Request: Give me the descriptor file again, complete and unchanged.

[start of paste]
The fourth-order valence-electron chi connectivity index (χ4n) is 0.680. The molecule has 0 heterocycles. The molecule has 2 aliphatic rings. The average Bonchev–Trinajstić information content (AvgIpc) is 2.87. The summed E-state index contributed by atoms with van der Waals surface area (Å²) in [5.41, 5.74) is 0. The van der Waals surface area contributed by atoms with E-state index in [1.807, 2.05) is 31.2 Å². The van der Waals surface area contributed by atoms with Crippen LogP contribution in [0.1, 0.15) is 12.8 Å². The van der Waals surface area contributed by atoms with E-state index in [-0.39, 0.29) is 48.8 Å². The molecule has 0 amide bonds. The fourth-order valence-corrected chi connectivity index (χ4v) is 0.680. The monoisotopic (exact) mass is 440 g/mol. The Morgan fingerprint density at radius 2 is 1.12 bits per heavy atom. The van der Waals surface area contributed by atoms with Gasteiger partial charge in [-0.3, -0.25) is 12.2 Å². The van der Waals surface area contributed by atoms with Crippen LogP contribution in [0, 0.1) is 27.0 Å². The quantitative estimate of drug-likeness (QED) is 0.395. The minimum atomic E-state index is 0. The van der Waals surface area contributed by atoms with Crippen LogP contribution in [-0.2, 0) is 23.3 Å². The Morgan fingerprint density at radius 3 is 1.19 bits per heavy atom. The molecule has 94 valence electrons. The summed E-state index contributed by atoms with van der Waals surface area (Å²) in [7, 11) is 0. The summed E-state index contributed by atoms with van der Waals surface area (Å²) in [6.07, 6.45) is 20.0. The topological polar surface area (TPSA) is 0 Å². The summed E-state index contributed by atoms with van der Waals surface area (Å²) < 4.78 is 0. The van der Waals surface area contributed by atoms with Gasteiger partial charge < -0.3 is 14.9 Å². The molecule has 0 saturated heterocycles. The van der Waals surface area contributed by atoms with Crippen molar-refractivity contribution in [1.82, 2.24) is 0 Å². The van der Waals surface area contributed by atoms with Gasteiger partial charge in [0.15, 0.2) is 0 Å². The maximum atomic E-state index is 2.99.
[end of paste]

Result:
The fourth-order valence-electron chi connectivity index (χ4n) is 0.680. The molecule has 0 heterocycles. The molecule has 2 aliphatic rings. The average Bonchev–Trinajstić information content (AvgIpc) is 2.87. The summed E-state index contributed by atoms with van der Waals surface area (Å²) in [5.41, 5.74) is 0. The van der Waals surface area contributed by atoms with E-state index in [1.807, 2.05) is 31.2 Å². The van der Waals surface area contributed by atoms with Crippen LogP contribution in [0.1, 0.15) is 12.8 Å². The van der Waals surface area contributed by atoms with E-state index in [-0.39, 0.29) is 48.8 Å². The molecule has 0 amide bonds. The fourth-order valence-corrected chi connectivity index (χ4v) is 0.680. The monoisotopic (exact) mass is 440 g/mol. The Morgan fingerprint density at radius 2 is 1.12 bits per heavy atom. The van der Waals surface area contributed by atoms with Gasteiger partial charge in [-0.3, -0.25) is 12.2 Å². The van der Waals surface area contributed by atoms with Crippen LogP contribution in [0, 0.1) is 27.0 Å². The quantitative estimate of drug-likeness (QED) is 0.395. The minimum atomic E-state index is 0. The van der Waals surface area contributed by atoms with Crippen LogP contribution in [-0.2, 0) is 23.3 Å². The Morgan fingerprint density at radius 3 is 1.19 bits per heavy atom. The molecule has 94 valence electrons. The summed E-state index contributed by atoms with van der Waals surface area (Å²) in [7, 11) is 0. The summed E-state index contributed by atoms with van der Waals surface area (Å²) in [6.07, 6.45) is 20.0. The topological polar surface area (TPSA) is 0 Å². The summed E-state index contributed by atoms with van der Waals surface area (Å²) < 4.78 is 0. The van der Waals surface area contributed by atoms with Gasteiger partial charge < -0.3 is 14.9 Å². The molecule has 0 saturated heterocycles. The van der Waals surface area contributed by atoms with Crippen molar-refractivity contribution in [1.82, 2.24) is 0 Å². The van der Waals surface area contributed by atoms with Gasteiger partial charge in [0.15, 0.2) is 0 Å². The maximum atomic E-state index is 2.99.